Stochastic theory for rate constants of chemical reactions in liquid solution View Full Text


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Article Info

DATE

1975-05

AUTHORS

Julian H. Gibbs, Paul D. Fleming

ABSTRACT

The stochastic model of irreversible processes is developed in a fashion that yields expressions for the magnitudes and temperature dependences of chemical reaction rate constants. The model is sufficiently abstract to encompass reactions in liquids as well as those in gases. For liquid reactions both the general point of view and one feature of the results (the “frequency factor”) are apparently new. For gas reactions the viewpoints and the results are compatible with (though not as detailed as) those of well-established collision theory. An approximation (to the effect that nonreactive but energy-redistributing transitions are much more frequent than reactive ones) may limit the quantitative, though not the schematic, application of this development to reactions in the presence of an excess of inert diluent. The traditional assumption to the effect that reactants are in equilibrium with “activated complexes” (whether or not such exist in the sense of possessing well-defined microstates) is avoided. As in previous discussion of sufficient conditions for an Arrhenius rate law, in which certain complicating features (treated here) of the case of chemical reactions were ignored, the method used here involves taking explicit account of the role of those (rapidly equilibrating via frequent nonreactive transitions) degrees of freedom that serve as the activation-energy-supplying (and temperature defining) “reservoir” by use of an especially detailed form of stochastic master equation. A concise form for the master equation facilitates (1) the appropriate extension of the previously described steady state treatment of the case in which a “transition state” lasts sufficiently long to be internally equilibrated and (2) the treatment of the probably more realistic case in which reactants undergo transitions directly to products without a definable intermediate and in which “transition state” can only be defined in terms of an energy threshold in the reaction transition probability. The latter case is a generalization to arbitrary density of that originally treated by Ross and Mazur within the framework of collision theory for bimoleculear dilute gas reactions.The familiar exponential dependence on “free energy of activation” is obtained for both cases, but the physical basis for it is different (in both cases) from that provided by the classical version of transition state theory.The “frequency factor” is not in either case simplykT/h but rather is dependent on the fundamental couplings within the system. It is also dependent on an effective “number of states” of reactants, products, and reservoir. A brief discussion of the possible significance of this latter feature in both enzymatic catalysis and heterogeneous catalysis is presented. More... »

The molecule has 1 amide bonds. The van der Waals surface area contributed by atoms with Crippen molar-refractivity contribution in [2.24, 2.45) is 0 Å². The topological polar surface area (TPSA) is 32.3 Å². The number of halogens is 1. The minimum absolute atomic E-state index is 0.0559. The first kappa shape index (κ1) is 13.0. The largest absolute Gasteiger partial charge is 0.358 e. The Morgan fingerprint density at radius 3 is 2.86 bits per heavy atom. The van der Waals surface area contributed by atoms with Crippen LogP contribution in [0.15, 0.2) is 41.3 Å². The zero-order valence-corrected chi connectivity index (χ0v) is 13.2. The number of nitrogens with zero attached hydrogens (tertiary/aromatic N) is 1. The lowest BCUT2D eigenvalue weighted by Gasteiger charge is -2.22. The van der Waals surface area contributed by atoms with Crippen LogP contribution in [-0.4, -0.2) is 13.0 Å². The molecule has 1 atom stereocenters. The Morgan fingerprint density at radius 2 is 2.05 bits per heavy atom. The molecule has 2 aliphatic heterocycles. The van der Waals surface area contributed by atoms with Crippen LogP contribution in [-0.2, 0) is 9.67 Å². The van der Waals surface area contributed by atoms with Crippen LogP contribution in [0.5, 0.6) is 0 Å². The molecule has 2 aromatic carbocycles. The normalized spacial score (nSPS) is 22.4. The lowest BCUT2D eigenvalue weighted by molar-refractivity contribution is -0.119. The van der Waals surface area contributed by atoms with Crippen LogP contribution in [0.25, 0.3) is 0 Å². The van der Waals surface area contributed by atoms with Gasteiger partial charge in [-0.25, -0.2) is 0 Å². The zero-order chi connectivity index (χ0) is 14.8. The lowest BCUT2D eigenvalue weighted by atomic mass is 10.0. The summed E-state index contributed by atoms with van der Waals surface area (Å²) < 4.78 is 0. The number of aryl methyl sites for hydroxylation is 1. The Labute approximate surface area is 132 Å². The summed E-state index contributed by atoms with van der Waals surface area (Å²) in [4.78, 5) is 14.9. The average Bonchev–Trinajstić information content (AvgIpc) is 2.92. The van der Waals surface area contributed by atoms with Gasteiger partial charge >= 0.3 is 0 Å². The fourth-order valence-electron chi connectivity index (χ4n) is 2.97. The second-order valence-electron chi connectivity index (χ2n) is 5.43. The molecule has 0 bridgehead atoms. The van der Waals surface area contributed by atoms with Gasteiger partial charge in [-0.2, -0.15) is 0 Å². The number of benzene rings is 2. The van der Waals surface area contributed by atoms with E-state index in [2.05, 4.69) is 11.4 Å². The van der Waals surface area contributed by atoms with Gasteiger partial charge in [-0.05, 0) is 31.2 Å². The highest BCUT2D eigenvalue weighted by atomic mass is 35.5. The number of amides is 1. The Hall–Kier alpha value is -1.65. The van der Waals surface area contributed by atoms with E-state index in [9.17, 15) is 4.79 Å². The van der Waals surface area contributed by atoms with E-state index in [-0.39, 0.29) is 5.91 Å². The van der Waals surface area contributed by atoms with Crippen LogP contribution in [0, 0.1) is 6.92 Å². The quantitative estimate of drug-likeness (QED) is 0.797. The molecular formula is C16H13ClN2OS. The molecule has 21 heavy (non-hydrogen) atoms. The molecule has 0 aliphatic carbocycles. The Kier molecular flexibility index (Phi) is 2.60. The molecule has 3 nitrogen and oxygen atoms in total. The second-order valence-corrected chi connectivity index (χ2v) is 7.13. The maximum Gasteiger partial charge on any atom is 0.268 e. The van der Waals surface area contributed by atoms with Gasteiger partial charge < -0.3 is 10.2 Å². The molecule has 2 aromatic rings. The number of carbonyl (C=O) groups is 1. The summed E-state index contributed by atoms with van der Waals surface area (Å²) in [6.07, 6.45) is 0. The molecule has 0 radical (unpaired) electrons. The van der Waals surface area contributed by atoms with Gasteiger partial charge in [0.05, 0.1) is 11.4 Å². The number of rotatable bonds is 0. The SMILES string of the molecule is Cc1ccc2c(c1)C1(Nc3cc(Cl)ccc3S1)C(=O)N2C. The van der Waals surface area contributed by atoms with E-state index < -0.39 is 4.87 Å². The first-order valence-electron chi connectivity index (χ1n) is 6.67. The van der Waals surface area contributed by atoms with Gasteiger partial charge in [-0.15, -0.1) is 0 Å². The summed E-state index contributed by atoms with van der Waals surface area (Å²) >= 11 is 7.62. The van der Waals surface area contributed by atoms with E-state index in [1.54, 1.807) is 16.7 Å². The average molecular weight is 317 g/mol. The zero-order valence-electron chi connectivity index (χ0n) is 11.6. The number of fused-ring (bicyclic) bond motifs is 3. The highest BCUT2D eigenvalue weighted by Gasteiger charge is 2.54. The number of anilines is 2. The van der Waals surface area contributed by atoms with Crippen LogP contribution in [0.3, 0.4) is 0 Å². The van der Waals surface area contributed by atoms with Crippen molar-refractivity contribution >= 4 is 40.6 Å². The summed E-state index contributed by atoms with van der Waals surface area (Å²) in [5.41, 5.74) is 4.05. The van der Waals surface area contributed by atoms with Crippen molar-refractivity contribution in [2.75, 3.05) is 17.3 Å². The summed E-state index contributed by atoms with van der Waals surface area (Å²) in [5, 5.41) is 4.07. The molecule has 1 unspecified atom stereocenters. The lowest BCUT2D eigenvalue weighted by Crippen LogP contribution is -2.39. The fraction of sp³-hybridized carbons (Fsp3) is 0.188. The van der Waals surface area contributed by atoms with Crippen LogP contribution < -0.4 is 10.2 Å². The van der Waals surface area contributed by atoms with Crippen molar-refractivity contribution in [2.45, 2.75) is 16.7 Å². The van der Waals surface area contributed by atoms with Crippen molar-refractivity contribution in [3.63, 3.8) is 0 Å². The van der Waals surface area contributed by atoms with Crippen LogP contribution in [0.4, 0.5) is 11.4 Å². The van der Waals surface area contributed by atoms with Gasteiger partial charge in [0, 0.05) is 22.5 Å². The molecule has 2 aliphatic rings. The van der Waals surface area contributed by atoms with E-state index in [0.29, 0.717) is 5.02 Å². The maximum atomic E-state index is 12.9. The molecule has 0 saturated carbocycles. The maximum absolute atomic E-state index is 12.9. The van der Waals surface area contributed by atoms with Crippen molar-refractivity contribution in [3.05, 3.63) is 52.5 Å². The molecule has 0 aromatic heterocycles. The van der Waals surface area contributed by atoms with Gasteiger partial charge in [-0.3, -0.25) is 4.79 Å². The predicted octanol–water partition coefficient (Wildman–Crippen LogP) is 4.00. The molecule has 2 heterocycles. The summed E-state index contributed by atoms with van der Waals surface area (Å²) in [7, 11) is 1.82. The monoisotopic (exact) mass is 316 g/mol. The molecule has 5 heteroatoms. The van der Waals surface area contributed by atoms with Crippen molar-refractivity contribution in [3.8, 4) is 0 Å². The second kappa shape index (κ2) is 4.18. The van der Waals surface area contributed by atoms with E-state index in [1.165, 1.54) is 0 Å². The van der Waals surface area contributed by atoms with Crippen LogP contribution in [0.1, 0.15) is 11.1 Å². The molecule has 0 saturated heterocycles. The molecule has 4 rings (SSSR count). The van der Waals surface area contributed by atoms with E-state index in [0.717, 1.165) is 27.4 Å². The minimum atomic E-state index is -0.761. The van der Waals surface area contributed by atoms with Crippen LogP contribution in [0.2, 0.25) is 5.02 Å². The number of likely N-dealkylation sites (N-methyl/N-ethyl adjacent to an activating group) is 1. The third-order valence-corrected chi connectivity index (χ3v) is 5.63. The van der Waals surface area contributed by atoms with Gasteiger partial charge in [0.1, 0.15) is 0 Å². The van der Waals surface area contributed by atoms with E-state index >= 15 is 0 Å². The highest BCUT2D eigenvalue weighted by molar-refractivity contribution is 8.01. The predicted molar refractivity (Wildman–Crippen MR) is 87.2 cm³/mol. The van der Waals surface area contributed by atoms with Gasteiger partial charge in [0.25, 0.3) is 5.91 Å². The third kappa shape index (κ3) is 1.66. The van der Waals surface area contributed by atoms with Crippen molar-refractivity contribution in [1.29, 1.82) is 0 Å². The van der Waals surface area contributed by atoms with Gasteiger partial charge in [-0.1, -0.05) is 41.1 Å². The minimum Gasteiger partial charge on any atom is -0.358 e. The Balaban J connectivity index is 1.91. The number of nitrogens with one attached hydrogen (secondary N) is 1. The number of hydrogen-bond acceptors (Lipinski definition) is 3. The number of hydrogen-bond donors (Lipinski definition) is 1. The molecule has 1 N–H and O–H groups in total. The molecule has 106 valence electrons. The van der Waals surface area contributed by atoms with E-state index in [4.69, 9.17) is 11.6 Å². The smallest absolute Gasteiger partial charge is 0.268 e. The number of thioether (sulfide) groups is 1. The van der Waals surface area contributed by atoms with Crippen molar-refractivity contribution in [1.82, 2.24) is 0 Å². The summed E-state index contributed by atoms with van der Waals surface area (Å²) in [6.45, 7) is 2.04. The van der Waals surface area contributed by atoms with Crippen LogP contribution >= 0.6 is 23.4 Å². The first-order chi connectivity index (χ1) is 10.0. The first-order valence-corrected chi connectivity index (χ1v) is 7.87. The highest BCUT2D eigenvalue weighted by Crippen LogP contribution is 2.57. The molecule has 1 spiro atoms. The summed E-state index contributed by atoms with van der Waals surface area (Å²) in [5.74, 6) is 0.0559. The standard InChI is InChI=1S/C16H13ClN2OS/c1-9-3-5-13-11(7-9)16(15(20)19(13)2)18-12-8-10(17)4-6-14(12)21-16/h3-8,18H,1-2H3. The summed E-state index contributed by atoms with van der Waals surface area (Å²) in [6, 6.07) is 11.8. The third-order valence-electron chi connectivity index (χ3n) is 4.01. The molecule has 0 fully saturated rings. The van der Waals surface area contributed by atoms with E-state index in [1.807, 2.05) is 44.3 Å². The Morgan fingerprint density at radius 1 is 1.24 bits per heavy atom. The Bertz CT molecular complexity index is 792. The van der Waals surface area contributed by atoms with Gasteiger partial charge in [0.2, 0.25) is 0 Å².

PAGES

375-401

Identifiers

URI

http://scigraph.springernature.com/pub.10.1007/bf01012884

DOI

http://dx.doi.org/10.1007/bf01012884

DIMENSIONS

https://app.dimensions.ai/details/publication/pub.1021635209


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